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US Fed begins two-day meeting but no action expected
[WASHINGTON] The US Federal Reserve began its two-day monetary policy meeting on Tuesday but observers expect there will be no change in interest rates amid the current economic and political uncertainty.
Central bankers have been cautious about raising rates too quickly, and likely will tread cautiously as the Trump administration continues to send shock waves around the world, threatening to cancel trade pacts and impose new tariffs, criticising trade partners and promising economic stimulus and slashed regulation.
But concrete policies have yet to take shape and members of the Federal Open Market Committee, which sets the benchmark federal funds interest rate, have cited "considerable uncertainty" about the economic outlook early in President Donald Trump's term.
This leaves Fed policymakers in their first meeting of the year on the sidelines waiting to see what policies emerge before assessing how they might impact the economy.
The Fed last month adopted only its second interest rate in a decade - puting the target range for the overnight lending rate at between 0.5 and 0.75 per cent. Most FOMC members have resisted raising rates too quickly at the risk of interrupting a tentative recovery.
The Fed indicated in December that it expected to implement three interest rate increases this year, but that will depend on how the economic data develops.
Data released since the last meeting show continued job gains and economic growth, with inflation inching higher, but puts no additional pressure on the Fed to act any time soon.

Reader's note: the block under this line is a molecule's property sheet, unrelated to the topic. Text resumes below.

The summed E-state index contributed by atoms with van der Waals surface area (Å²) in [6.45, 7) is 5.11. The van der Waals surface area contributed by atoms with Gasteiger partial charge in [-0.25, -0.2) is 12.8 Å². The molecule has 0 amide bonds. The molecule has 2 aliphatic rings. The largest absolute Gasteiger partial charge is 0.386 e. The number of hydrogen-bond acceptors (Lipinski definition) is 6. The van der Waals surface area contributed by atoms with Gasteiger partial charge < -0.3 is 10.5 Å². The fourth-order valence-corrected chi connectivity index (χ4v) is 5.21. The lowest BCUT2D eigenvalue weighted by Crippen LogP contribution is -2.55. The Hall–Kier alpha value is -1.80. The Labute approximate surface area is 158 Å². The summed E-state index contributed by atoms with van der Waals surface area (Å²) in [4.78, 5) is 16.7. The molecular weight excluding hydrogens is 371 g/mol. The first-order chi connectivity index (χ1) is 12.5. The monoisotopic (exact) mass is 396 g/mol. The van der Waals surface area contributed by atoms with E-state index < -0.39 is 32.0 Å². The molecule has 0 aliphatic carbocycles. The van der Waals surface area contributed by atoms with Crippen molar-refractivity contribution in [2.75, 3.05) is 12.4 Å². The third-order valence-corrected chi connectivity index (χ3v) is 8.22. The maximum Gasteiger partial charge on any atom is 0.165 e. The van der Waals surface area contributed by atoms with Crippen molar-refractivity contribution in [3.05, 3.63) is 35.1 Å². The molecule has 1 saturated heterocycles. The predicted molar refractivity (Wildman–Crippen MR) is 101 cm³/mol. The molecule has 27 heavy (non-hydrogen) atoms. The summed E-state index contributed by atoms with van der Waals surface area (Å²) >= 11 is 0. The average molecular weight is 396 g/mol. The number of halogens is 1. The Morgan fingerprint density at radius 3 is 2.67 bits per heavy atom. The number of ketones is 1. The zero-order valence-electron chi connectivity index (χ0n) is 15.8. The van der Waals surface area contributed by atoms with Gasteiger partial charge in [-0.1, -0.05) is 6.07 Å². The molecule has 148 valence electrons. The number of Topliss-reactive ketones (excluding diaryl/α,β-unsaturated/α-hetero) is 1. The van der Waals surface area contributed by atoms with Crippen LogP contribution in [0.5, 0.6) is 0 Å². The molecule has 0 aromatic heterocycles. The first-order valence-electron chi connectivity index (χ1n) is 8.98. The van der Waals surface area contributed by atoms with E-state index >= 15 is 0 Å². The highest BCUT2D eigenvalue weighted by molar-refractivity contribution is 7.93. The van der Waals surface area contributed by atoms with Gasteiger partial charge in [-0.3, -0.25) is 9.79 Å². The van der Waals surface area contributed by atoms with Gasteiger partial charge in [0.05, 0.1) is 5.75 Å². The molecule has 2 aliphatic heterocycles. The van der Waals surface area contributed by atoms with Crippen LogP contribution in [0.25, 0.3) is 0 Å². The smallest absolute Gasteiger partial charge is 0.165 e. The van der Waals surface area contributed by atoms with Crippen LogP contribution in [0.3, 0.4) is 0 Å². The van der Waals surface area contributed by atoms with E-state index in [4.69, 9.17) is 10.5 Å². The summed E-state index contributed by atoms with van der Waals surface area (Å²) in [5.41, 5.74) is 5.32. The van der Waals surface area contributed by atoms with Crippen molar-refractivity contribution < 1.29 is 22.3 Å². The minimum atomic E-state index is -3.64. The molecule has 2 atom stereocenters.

The US economy grew at a tepid 1.6 per cent in 2016. And while there have been some signs of a pickup in inflation it continues to run below the Fed's two per cent target.
Jared Bernstein, who was an economic adviser to former vice-president Joe Biden, told AFP it may be some time before the impact of any Trump policies are visible in economic indicators watched by the Fed.
"I wouldn't assume there's going to be a big fiscal impulse in the data," Mr Bernstein said.
"Remember this is a watch-and-see Fed. I appreciate the extent to which they're data-dependent."
In any case, Congress will have to enact any tax cuts, or new budget with new infrastructure spending.
"Let's see what the budget is and how it's created by the Congress," said Edwin Truman, a former Fed staff economist now at the Peterson Institute for International Economics in Washington.
"I don't think anybody has a good fix on fiscal policy yet."